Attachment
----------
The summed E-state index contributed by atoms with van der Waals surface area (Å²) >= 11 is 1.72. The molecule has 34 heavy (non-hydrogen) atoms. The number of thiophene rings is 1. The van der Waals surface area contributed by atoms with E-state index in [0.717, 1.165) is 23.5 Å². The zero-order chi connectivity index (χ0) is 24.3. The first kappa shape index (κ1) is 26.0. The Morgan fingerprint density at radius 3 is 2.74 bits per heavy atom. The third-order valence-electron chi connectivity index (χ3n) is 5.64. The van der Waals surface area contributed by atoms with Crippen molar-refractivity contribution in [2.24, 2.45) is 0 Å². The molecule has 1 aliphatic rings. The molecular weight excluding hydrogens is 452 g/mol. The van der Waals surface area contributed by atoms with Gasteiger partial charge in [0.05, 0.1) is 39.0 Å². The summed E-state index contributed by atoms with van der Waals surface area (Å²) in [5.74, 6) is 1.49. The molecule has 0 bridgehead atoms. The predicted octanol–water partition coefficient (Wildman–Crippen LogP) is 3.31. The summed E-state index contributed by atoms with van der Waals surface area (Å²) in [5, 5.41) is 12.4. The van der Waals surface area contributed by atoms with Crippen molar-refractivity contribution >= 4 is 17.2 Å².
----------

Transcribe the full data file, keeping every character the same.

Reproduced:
The summed E-state index contributed by atoms with van der Waals surface area (Å²) >= 11 is 1.72. The molecule has 34 heavy (non-hydrogen) atoms. The number of thiophene rings is 1. The van der Waals surface area contributed by atoms with E-state index in [0.717, 1.165) is 23.5 Å². The zero-order chi connectivity index (χ0) is 24.3. The first kappa shape index (κ1) is 26.0. The Morgan fingerprint density at radius 3 is 2.74 bits per heavy atom. The third-order valence-electron chi connectivity index (χ3n) is 5.64. The van der Waals surface area contributed by atoms with Crippen molar-refractivity contribution in [2.24, 2.45) is 0 Å². The molecule has 1 aliphatic rings. The molecular weight excluding hydrogens is 452 g/mol. The van der Waals surface area contributed by atoms with Gasteiger partial charge in [0.05, 0.1) is 39.0 Å². The summed E-state index contributed by atoms with van der Waals surface area (Å²) in [5.74, 6) is 1.49. The molecule has 0 bridgehead atoms. The predicted octanol–water partition coefficient (Wildman–Crippen LogP) is 3.31. The summed E-state index contributed by atoms with van der Waals surface area (Å²) in [5, 5.41) is 12.4. The van der Waals surface area contributed by atoms with Crippen molar-refractivity contribution >= 4 is 17.2 Å².